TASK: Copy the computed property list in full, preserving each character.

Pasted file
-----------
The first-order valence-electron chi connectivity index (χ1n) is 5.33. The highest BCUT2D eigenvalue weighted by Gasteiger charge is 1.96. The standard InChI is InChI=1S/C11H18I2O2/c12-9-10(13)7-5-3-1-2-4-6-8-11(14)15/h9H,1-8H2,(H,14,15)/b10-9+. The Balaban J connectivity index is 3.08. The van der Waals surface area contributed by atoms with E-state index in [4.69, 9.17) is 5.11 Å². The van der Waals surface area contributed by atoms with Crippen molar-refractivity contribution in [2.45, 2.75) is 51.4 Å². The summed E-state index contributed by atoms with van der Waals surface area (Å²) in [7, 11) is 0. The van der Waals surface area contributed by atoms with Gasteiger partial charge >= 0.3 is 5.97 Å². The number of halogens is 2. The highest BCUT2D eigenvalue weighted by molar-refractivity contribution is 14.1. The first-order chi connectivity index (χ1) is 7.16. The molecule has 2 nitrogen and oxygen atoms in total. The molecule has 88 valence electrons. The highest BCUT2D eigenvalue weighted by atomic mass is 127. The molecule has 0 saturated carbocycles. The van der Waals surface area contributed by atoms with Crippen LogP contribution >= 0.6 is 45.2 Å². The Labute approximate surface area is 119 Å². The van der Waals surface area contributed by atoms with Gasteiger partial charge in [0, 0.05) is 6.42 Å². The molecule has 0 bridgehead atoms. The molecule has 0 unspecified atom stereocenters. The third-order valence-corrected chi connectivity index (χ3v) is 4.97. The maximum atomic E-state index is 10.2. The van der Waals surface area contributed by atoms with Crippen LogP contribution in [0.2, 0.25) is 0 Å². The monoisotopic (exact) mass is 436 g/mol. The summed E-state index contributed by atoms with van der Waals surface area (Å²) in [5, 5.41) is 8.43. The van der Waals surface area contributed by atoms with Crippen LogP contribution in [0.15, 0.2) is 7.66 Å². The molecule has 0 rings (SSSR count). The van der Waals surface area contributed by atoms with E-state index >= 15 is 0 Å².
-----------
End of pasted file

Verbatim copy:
The first-order valence-electron chi connectivity index (χ1n) is 5.33. The highest BCUT2D eigenvalue weighted by Gasteiger charge is 1.96. The standard InChI is InChI=1S/C11H18I2O2/c12-9-10(13)7-5-3-1-2-4-6-8-11(14)15/h9H,1-8H2,(H,14,15)/b10-9+. The Balaban J connectivity index is 3.08. The van der Waals surface area contributed by atoms with E-state index in [4.69, 9.17) is 5.11 Å². The van der Waals surface area contributed by atoms with Crippen molar-refractivity contribution in [2.45, 2.75) is 51.4 Å². The summed E-state index contributed by atoms with van der Waals surface area (Å²) in [7, 11) is 0. The van der Waals surface area contributed by atoms with Gasteiger partial charge >= 0.3 is 5.97 Å². The number of halogens is 2. The highest BCUT2D eigenvalue weighted by molar-refractivity contribution is 14.1. The first-order chi connectivity index (χ1) is 7.16. The molecule has 2 nitrogen and oxygen atoms in total. The molecule has 88 valence electrons. The highest BCUT2D eigenvalue weighted by atomic mass is 127. The molecule has 0 saturated carbocycles. The van der Waals surface area contributed by atoms with Crippen LogP contribution >= 0.6 is 45.2 Å². The Labute approximate surface area is 119 Å². The van der Waals surface area contributed by atoms with Gasteiger partial charge in [0, 0.05) is 6.42 Å². The molecule has 0 bridgehead atoms. The molecule has 0 unspecified atom stereocenters. The third-order valence-corrected chi connectivity index (χ3v) is 4.97. The maximum atomic E-state index is 10.2. The van der Waals surface area contributed by atoms with Crippen LogP contribution in [0.2, 0.25) is 0 Å². The monoisotopic (exact) mass is 436 g/mol. The summed E-state index contributed by atoms with van der Waals surface area (Å²) in [5, 5.41) is 8.43. The van der Waals surface area contributed by atoms with Crippen LogP contribution in [0.15, 0.2) is 7.66 Å². The molecule has 0 rings (SSSR count). The van der Waals surface area contributed by atoms with E-state index >= 15 is 0 Å².